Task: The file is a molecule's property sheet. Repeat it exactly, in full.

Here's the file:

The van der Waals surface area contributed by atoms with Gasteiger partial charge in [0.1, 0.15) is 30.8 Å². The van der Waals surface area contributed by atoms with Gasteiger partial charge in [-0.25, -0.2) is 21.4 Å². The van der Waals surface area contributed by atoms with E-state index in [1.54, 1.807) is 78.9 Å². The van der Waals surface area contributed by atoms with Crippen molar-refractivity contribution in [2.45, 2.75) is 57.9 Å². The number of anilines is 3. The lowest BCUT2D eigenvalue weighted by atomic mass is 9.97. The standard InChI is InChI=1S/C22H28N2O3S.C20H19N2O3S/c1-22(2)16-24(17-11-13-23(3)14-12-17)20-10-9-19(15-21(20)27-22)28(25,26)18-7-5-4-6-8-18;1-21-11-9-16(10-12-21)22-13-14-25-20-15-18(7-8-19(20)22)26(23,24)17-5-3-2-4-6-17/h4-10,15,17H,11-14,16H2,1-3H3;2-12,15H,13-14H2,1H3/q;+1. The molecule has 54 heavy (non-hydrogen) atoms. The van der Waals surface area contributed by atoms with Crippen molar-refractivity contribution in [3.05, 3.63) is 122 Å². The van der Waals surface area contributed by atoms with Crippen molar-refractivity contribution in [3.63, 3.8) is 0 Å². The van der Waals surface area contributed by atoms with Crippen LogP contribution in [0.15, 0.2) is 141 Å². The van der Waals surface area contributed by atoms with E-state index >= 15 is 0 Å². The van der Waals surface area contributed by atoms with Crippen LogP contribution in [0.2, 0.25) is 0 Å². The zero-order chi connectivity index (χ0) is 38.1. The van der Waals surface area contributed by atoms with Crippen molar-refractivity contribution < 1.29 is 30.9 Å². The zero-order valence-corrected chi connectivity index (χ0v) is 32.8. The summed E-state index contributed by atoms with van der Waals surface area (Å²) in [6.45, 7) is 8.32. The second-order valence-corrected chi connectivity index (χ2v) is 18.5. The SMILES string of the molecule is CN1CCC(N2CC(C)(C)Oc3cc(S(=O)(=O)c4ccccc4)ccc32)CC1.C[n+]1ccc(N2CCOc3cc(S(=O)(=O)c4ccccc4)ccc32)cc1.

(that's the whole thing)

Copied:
The van der Waals surface area contributed by atoms with Gasteiger partial charge in [0.1, 0.15) is 30.8 Å². The van der Waals surface area contributed by atoms with Gasteiger partial charge in [-0.25, -0.2) is 21.4 Å². The van der Waals surface area contributed by atoms with E-state index in [1.54, 1.807) is 78.9 Å². The van der Waals surface area contributed by atoms with Crippen molar-refractivity contribution in [2.45, 2.75) is 57.9 Å². The number of anilines is 3. The lowest BCUT2D eigenvalue weighted by atomic mass is 9.97. The standard InChI is InChI=1S/C22H28N2O3S.C20H19N2O3S/c1-22(2)16-24(17-11-13-23(3)14-12-17)20-10-9-19(15-21(20)27-22)28(25,26)18-7-5-4-6-8-18;1-21-11-9-16(10-12-21)22-13-14-25-20-15-18(7-8-19(20)22)26(23,24)17-5-3-2-4-6-17/h4-10,15,17H,11-14,16H2,1-3H3;2-12,15H,13-14H2,1H3/q;+1. The molecule has 54 heavy (non-hydrogen) atoms. The van der Waals surface area contributed by atoms with Crippen molar-refractivity contribution in [3.05, 3.63) is 122 Å². The van der Waals surface area contributed by atoms with Crippen molar-refractivity contribution in [3.63, 3.8) is 0 Å². The van der Waals surface area contributed by atoms with Crippen LogP contribution in [0.15, 0.2) is 141 Å². The van der Waals surface area contributed by atoms with E-state index >= 15 is 0 Å². The van der Waals surface area contributed by atoms with Crippen LogP contribution in [0.2, 0.25) is 0 Å². The zero-order chi connectivity index (χ0) is 38.1. The van der Waals surface area contributed by atoms with Crippen molar-refractivity contribution < 1.29 is 30.9 Å². The zero-order valence-corrected chi connectivity index (χ0v) is 32.8. The summed E-state index contributed by atoms with van der Waals surface area (Å²) in [6.45, 7) is 8.32. The second-order valence-corrected chi connectivity index (χ2v) is 18.5. The SMILES string of the molecule is CN1CCC(N2CC(C)(C)Oc3cc(S(=O)(=O)c4ccccc4)ccc32)CC1.C[n+]1ccc(N2CCOc3cc(S(=O)(=O)c4ccccc4)ccc32)cc1.